Hotels In Venice Are Arming Guests With Water Guns & It's Just To Hold Off The Seagulls

"As soon as they see the pistols, they fly away." 🔫

​Seagull watching over Venice.
Global Editorial Fellow

Seagull watching over Venice.

Seagulls ruin everything, including a nice trip to Italy.

Picture this: You're taking in a scenic view of the Grand Canal in Venice while eating a slice of pizza on a hotel terrace.

Then out of nowhere, a bunch of beach chickens come squawking at you, desperate to get a taste of your yummy lunch.

But you're ready for them. You pull out a tiny water gun, open fire and the birds fly off, leaving you in peace.

That's what your afternoon might look like if you visit the Gritti Palace or the Hotel Monaco & Grand Canal in Venice, where the seagull problem is really getting out of hand. The hotels have started arming guests with water guns so they can keep the "predatory" birds away, Italy's ANSA news outlet reports.

The Venice Hoteliers' Association hosted a seminar to discuss ways of solving the seagull problem and that's where the water-gun idea came from, the Guardian reports.

"As soon as guests get up, perhaps to go to the buffet, seagulls pounce on the food and take it away," said one hotelier at the event.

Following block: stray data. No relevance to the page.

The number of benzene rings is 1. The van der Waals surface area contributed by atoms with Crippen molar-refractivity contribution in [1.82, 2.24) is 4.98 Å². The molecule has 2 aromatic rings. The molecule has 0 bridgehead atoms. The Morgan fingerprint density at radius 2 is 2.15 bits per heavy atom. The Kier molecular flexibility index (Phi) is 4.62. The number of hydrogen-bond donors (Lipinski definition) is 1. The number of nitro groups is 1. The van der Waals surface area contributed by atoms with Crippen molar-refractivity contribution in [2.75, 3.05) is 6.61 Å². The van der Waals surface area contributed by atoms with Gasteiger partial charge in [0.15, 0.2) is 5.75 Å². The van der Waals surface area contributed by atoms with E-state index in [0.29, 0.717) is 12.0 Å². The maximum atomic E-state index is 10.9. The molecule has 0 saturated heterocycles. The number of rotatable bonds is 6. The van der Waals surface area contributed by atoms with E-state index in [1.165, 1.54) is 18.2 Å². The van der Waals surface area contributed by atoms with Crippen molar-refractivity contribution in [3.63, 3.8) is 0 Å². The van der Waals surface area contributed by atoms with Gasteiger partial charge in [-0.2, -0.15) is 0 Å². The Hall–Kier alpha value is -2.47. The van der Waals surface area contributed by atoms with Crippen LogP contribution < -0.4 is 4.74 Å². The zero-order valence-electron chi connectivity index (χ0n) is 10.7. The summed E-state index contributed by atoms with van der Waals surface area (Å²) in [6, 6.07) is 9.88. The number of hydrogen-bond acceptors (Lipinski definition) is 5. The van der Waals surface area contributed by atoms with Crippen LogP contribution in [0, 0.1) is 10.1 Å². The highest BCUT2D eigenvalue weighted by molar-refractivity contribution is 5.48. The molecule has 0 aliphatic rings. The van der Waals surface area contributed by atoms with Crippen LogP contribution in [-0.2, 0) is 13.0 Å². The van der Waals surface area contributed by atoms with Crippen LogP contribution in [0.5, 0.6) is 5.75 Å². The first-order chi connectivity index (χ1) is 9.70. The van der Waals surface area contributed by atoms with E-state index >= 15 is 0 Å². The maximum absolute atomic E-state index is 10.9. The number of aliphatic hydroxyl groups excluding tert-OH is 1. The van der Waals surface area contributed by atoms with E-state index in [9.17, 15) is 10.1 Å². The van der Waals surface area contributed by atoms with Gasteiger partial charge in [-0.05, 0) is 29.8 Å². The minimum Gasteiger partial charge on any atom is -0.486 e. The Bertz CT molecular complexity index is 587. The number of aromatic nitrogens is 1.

While many solutions were proposed, the group ultimately settled on water guns for guests to defend themselves. That solution works because it's illegal to hurt the birds, which are a protected species know as "magoghe" or herring gulls, ANSA reports.

"They are, in fact, a protected species and cannot be eliminated, as is done, for example, with mice," said hygiene and environmental expert Francesco Boemo on the matter.

The birds are having the same reaction to the water guns as a cat would have when you spray it with water — immense hatred.

"As soon as they see the pistols, they fly away," said Gritti Palace Director Paolo Lorenzini to ANSA, as translated by Forbes.

Lorenzini added that bird experts recommended the colour orange because the birds can easily spot it.

"You don't even need to use them, you just need to keep them on the table," he said.

We might take a page out of the Italians' book and keep a bright orange water gun with us when we go to the beach, just in case.

Andrew Mrozowski
Global Editorial Fellow